The Holly Hobbie Retrenchment

Holly Hobbie Mug

On a trip with friends to the west coast of Vancouver Island one summer, I found a “Holly Hobbie” brand mug that had washed up on shore. The next morning I showed it to my friend Jonathan, who was cooking us breakfast.

Me:  Look! Isn’t that sweet. It says “Good friends are like sunshine…”

J:  … They come around every couple of weeks.

Me:  … And give you cancer.

(For those who don’t live in this part of the world, the line about the sun coming around every couple of weeks identifies this as a Pacific Northwest joke.)

Listen, the reason I’m bringing up Holly Hobbie and her ilk is that I’m going to implode if I don’t say something about the Rise of Cute. A scary proportion of the highest-traffic decor blogs and sites, not mentioning any names, hipster or otherwise, has lately undergone some sort of bodysnatching by a powerful, unholy agglomeration of down-home samplers, gingham, cutesy illustrations of big-eyed, bonneted little girls in country dresses, grandmothery country kitchens, wan girls on bicycles, wan girls doing nothing but looking wan, posters with bromide-y mottos, lace, doilies, frilly stationery, tiny flower arrangements, illustrations of birdies on branches, tiny flower prints, early childhood decor in apartments not even occupied by children, general pinkness and the whole gamut of unrehabilitatable little-girl kitsch. The words “sweet,” “precious” and “darling” are appearing with a frequency that’s becoming really alarming.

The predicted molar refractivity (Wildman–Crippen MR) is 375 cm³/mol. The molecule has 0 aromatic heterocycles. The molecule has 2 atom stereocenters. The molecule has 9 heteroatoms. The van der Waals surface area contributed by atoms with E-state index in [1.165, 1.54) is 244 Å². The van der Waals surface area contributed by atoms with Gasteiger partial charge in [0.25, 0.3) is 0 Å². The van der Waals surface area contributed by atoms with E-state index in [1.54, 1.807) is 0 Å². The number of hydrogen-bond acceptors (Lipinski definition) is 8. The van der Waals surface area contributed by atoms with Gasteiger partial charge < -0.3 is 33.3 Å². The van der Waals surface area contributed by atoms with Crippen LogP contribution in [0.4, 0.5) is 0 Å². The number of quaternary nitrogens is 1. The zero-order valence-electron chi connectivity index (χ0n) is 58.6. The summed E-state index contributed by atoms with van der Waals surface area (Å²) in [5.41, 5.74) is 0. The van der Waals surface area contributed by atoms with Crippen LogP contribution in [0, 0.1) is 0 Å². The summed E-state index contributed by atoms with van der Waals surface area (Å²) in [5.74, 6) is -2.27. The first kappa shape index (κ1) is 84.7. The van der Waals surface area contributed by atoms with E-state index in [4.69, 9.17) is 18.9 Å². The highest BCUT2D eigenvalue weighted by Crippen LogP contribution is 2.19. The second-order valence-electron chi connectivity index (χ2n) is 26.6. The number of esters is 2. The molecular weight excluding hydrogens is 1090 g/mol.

Holly Hobbie Egg

This Little House on the Prairie Redux—all these white children in patchwork and smiling (white) women in frocks with their forearms dusted in flour—seems to be harking back to a simpler time that frankly never existed and even if it had, god forbid. Quite apart from my aesthetic recoil from this particular category of kitsch, I’m worried that on a broader level its flight from reality is an indicator of a politically conservative retrenchment. There’s also a lot of safe, semi-but-not-really-updated Edwardian or Victorian genteel traditionalism around in decor (hipsters, I’m including you). It’s not as bad, but definitely on the same continuum. The Neo-Stuffy traditionalism of all this airless decor isn’t just mildly backward-looking. A lot of it actually feels like a disposal not just of adulthood, adventurousness and any engagement in our real historical moment, but of feminism, too, which is all the more distressing when this region of the internet, with its multimillion-dollar glut of cutesy decorative craft, is so completely female-dominated. More and more I’m having moments of wanting to stab myself in the eye with a fork. I can already hear people saying “live and let live” and “to each her own” and all that, but culture and aesthetics are not comfortably separate from the rest of the social realm; they’re not meaningless, sheerly personal follies. They’re the thin end of the wedge of politics and philosophy. I’m sorry to be ornery, but as Lizzie Bennet liked to say, I speak as I find. And what I find is that this Cute Utopia is my dystopia. [Stomps foot.]